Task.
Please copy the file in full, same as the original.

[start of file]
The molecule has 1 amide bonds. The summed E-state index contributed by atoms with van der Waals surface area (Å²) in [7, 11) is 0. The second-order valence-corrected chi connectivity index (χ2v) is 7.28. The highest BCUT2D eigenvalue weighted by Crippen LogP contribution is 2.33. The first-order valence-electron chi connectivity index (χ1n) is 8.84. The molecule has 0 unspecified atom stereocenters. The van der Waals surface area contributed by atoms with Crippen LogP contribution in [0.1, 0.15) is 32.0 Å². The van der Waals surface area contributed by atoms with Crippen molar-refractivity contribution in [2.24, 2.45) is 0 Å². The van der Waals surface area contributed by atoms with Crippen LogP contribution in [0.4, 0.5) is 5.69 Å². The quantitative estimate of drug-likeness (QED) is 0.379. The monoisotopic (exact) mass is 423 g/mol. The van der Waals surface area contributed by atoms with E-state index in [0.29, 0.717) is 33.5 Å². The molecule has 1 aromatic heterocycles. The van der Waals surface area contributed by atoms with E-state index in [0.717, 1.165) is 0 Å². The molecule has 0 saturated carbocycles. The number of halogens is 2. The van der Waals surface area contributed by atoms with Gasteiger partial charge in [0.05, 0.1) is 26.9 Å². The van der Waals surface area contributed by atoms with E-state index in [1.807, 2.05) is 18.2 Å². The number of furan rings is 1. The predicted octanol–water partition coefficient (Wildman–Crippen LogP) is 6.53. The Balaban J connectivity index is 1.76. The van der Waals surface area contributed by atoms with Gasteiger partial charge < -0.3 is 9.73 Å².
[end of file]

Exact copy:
The molecule has 1 amide bonds. The summed E-state index contributed by atoms with van der Waals surface area (Å²) in [7, 11) is 0. The second-order valence-corrected chi connectivity index (χ2v) is 7.28. The highest BCUT2D eigenvalue weighted by Crippen LogP contribution is 2.33. The first-order valence-electron chi connectivity index (χ1n) is 8.84. The molecule has 0 unspecified atom stereocenters. The van der Waals surface area contributed by atoms with Crippen LogP contribution in [0.1, 0.15) is 32.0 Å². The van der Waals surface area contributed by atoms with Crippen molar-refractivity contribution in [2.24, 2.45) is 0 Å². The van der Waals surface area contributed by atoms with Crippen LogP contribution in [0.4, 0.5) is 5.69 Å². The quantitative estimate of drug-likeness (QED) is 0.379. The monoisotopic (exact) mass is 423 g/mol. The van der Waals surface area contributed by atoms with E-state index in [0.29, 0.717) is 33.5 Å². The molecule has 1 aromatic heterocycles. The van der Waals surface area contributed by atoms with E-state index in [0.717, 1.165) is 0 Å². The molecule has 0 saturated carbocycles. The number of halogens is 2. The van der Waals surface area contributed by atoms with Gasteiger partial charge in [0.05, 0.1) is 26.9 Å². The van der Waals surface area contributed by atoms with E-state index in [1.807, 2.05) is 18.2 Å². The number of furan rings is 1. The predicted octanol–water partition coefficient (Wildman–Crippen LogP) is 6.53. The Balaban J connectivity index is 1.76. The van der Waals surface area contributed by atoms with Gasteiger partial charge < -0.3 is 9.73 Å².